Dexter (Season Four): I have just finished the fourth season of easily one of the best TV shows ever made. The finale of this one had me in agony and I still haven’t fully recovered from all the implications of it (and it was Monday night I watched it). It’s compelling TV, excellent writing and with some wonderful characters.

Lie to Me (Season One): I’ve actually watched all of season one but am watching it again with the wife and am up to episode four (of twelve) with her. It’s nice to go away from what I’m used to watching and Tim Roth is excellent as the owner of a company that deals with micro-expressions, which tell us who is lying and why…

V (Season One): A remake of the massive 80’s tv show and with a weird idea from the channel of showing four episodes and then having a four month break. Especially when that fourth episode had no discernable cliffhanger to speak of… It’s a bit tired, a bit lethargic and suffers from being a remake that wasn’t really needed. I’ll probably keep up with mainly as that lovely Juliet from LOST is in it.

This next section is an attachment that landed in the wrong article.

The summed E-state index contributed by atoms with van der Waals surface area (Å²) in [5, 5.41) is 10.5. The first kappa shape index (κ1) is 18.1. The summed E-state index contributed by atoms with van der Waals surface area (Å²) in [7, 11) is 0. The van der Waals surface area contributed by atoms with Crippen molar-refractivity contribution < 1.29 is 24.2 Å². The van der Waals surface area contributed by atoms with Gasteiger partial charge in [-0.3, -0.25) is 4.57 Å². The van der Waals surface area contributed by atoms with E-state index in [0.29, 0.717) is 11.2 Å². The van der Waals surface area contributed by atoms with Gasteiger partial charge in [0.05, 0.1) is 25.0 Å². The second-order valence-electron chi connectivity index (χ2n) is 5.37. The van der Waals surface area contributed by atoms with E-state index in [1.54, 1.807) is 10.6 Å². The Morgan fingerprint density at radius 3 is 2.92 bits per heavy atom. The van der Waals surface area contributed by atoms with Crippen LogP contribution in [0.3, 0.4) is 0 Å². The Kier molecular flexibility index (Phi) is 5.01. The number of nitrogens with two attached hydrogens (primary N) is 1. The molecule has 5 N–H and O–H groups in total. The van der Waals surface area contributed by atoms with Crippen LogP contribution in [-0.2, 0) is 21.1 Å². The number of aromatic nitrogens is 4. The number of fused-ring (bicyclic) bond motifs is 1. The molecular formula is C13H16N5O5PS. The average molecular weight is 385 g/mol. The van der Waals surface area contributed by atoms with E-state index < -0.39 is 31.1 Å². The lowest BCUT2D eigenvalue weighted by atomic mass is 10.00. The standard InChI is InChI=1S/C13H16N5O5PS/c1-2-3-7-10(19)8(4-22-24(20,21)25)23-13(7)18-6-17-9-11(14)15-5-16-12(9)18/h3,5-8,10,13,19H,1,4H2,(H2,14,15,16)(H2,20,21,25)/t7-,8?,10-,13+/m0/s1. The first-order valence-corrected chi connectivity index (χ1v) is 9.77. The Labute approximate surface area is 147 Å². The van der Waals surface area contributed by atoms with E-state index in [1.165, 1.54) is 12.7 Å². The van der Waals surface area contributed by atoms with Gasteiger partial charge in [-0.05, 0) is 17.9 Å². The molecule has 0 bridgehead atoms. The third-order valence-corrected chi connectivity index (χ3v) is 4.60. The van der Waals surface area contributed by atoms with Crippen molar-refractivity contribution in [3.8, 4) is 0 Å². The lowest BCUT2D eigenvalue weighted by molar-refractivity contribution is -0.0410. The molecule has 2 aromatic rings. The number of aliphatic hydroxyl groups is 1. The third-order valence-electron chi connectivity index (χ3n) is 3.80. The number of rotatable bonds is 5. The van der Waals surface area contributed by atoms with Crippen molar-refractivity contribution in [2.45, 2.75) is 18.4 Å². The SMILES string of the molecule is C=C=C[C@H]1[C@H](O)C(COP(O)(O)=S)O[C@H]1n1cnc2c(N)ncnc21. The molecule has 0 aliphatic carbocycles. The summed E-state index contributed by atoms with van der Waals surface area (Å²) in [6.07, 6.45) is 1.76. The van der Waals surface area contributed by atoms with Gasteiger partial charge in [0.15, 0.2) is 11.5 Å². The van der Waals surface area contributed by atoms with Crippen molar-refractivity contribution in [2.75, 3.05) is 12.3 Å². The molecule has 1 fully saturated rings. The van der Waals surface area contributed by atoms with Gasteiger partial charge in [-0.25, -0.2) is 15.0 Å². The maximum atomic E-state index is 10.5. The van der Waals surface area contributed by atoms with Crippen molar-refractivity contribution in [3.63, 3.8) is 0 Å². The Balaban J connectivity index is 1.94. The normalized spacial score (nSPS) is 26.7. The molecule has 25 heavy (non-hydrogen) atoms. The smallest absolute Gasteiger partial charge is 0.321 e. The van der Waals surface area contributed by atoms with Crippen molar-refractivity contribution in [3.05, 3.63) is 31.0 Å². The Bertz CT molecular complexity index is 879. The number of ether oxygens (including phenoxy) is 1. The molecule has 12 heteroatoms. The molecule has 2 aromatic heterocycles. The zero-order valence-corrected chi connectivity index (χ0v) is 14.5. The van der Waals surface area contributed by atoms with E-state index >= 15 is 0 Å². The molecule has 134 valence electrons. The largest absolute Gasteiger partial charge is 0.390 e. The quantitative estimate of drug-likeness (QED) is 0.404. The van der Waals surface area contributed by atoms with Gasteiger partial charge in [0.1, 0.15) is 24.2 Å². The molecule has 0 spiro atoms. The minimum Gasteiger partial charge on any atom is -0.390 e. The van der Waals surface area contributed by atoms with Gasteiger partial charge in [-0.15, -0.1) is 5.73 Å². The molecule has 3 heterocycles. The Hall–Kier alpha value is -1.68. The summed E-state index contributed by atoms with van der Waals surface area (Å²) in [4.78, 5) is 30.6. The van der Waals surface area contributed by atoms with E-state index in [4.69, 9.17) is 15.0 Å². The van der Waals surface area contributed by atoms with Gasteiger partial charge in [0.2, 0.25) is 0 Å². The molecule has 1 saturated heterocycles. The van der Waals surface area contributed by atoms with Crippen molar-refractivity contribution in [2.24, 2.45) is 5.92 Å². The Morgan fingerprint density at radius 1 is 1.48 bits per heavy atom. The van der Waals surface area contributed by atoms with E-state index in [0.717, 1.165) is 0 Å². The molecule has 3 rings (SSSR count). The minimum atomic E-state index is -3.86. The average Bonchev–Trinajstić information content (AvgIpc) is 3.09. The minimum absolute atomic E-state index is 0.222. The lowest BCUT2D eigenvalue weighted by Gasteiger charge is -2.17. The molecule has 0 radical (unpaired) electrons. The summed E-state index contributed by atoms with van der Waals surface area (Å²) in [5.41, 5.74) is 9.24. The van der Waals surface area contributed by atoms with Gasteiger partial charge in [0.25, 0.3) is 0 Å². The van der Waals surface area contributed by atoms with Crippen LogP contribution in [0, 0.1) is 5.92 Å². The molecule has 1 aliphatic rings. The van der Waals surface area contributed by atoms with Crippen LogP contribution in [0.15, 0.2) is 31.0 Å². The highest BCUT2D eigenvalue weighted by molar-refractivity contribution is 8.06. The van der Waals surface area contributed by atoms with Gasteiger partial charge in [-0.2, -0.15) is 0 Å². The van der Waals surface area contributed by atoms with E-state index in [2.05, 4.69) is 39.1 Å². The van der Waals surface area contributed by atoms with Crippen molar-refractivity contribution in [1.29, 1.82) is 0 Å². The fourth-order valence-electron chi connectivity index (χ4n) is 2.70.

Dollhouse (Season One): Struggling muchly with this one. I’m on episode nine just now and think that of those 9x50min slots there is probably about 40mins of good TV. I think Whedon has some good ideas but he’s ultimately so far up his own arse that he’s unwilling to look at a lot of the flaws in what he’s doing. In this comment I also refer to Firefly and Buffy.

LOST (Season Five): Season five was just about to start by the time I got around to watching season one of this and I basically raced through the series in an attempt to catch up and be in the ‘in-crowd’ for when they started the last season. I was negative to this for so long, after hearing about so many people dropping off the show and it was only when my sister said she was going to watch them again, as she’d missed a few episodes, and would I watch them with her and chat about them. I took a bit of convincing and the result was one of my favourite TV shows ever made. I’m worried they are going to royally mess it up, like they did BSG but I trust them just now…